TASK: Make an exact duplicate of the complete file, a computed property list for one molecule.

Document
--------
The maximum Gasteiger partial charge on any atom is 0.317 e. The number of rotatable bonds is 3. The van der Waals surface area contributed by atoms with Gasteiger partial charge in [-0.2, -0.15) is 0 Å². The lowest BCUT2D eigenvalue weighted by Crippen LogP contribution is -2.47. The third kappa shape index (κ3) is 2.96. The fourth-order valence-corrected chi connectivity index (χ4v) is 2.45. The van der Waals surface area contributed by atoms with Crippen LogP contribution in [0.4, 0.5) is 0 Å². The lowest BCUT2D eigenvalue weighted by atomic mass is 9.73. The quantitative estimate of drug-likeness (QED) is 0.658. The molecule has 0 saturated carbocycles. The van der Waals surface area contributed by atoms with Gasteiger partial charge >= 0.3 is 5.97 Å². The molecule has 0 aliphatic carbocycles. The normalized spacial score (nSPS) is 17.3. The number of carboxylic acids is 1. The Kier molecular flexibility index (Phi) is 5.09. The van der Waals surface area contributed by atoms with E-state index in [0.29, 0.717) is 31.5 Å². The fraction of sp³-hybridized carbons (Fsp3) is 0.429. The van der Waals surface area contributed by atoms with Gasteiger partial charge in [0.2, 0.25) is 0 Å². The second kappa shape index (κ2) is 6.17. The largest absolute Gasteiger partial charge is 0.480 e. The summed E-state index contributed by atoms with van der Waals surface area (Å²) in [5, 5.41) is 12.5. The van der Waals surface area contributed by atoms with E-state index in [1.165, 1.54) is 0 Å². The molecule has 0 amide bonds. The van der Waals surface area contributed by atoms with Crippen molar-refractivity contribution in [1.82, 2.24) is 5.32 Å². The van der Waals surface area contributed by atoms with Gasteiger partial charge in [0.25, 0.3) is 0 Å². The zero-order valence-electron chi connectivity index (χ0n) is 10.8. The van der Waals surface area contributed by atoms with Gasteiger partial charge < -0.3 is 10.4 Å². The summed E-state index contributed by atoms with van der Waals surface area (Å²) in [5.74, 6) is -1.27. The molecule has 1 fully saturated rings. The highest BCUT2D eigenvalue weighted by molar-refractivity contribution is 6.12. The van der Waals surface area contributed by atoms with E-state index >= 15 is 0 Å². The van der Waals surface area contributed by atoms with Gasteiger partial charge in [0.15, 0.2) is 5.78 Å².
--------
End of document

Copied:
The maximum Gasteiger partial charge on any atom is 0.317 e. The number of rotatable bonds is 3. The van der Waals surface area contributed by atoms with Gasteiger partial charge in [-0.2, -0.15) is 0 Å². The lowest BCUT2D eigenvalue weighted by Crippen LogP contribution is -2.47. The third kappa shape index (κ3) is 2.96. The fourth-order valence-corrected chi connectivity index (χ4v) is 2.45. The van der Waals surface area contributed by atoms with Crippen LogP contribution in [0.4, 0.5) is 0 Å². The lowest BCUT2D eigenvalue weighted by atomic mass is 9.73. The quantitative estimate of drug-likeness (QED) is 0.658. The molecule has 0 saturated carbocycles. The van der Waals surface area contributed by atoms with Gasteiger partial charge >= 0.3 is 5.97 Å². The molecule has 0 aliphatic carbocycles. The normalized spacial score (nSPS) is 17.3. The number of carboxylic acids is 1. The Kier molecular flexibility index (Phi) is 5.09. The van der Waals surface area contributed by atoms with E-state index in [0.29, 0.717) is 31.5 Å². The fraction of sp³-hybridized carbons (Fsp3) is 0.429. The van der Waals surface area contributed by atoms with Gasteiger partial charge in [0.2, 0.25) is 0 Å². The second kappa shape index (κ2) is 6.17. The largest absolute Gasteiger partial charge is 0.480 e. The summed E-state index contributed by atoms with van der Waals surface area (Å²) in [5, 5.41) is 12.5. The van der Waals surface area contributed by atoms with E-state index in [1.165, 1.54) is 0 Å². The molecule has 0 amide bonds. The van der Waals surface area contributed by atoms with Crippen molar-refractivity contribution in [1.82, 2.24) is 5.32 Å². The van der Waals surface area contributed by atoms with Gasteiger partial charge in [0.25, 0.3) is 0 Å². The zero-order valence-electron chi connectivity index (χ0n) is 10.8. The van der Waals surface area contributed by atoms with Gasteiger partial charge < -0.3 is 10.4 Å². The summed E-state index contributed by atoms with van der Waals surface area (Å²) in [5.74, 6) is -1.27. The molecule has 1 fully saturated rings. The highest BCUT2D eigenvalue weighted by molar-refractivity contribution is 6.12. The van der Waals surface area contributed by atoms with E-state index >= 15 is 0 Å². The van der Waals surface area contributed by atoms with Gasteiger partial charge in [0.15, 0.2) is 5.78 Å².